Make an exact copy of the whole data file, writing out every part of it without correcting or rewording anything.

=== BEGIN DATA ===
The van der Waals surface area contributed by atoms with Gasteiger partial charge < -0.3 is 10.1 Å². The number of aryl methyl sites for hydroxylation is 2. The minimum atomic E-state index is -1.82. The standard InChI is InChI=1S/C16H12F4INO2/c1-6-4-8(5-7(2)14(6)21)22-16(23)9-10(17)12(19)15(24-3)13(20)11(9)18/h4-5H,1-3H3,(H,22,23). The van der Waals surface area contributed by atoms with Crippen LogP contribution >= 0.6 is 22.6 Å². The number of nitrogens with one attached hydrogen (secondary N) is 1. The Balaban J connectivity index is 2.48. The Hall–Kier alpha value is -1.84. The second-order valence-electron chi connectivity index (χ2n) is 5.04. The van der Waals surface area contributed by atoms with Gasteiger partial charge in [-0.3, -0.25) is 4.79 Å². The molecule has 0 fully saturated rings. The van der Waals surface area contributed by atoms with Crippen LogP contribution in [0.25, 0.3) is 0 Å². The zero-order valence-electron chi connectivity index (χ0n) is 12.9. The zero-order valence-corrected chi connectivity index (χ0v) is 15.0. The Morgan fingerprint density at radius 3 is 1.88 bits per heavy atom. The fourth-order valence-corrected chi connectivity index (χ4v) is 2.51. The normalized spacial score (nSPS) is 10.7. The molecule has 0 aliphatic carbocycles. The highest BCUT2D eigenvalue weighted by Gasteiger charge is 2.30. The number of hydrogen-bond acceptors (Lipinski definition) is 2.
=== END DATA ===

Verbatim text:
The van der Waals surface area contributed by atoms with Gasteiger partial charge < -0.3 is 10.1 Å². The number of aryl methyl sites for hydroxylation is 2. The minimum atomic E-state index is -1.82. The standard InChI is InChI=1S/C16H12F4INO2/c1-6-4-8(5-7(2)14(6)21)22-16(23)9-10(17)12(19)15(24-3)13(20)11(9)18/h4-5H,1-3H3,(H,22,23). The van der Waals surface area contributed by atoms with Crippen LogP contribution >= 0.6 is 22.6 Å². The number of nitrogens with one attached hydrogen (secondary N) is 1. The Balaban J connectivity index is 2.48. The Hall–Kier alpha value is -1.84. The second-order valence-electron chi connectivity index (χ2n) is 5.04. The van der Waals surface area contributed by atoms with Gasteiger partial charge in [-0.3, -0.25) is 4.79 Å². The molecule has 0 fully saturated rings. The van der Waals surface area contributed by atoms with Crippen LogP contribution in [0.25, 0.3) is 0 Å². The zero-order valence-electron chi connectivity index (χ0n) is 12.9. The zero-order valence-corrected chi connectivity index (χ0v) is 15.0. The Morgan fingerprint density at radius 3 is 1.88 bits per heavy atom. The fourth-order valence-corrected chi connectivity index (χ4v) is 2.51. The normalized spacial score (nSPS) is 10.7. The molecule has 0 aliphatic carbocycles. The highest BCUT2D eigenvalue weighted by Gasteiger charge is 2.30. The number of hydrogen-bond acceptors (Lipinski definition) is 2.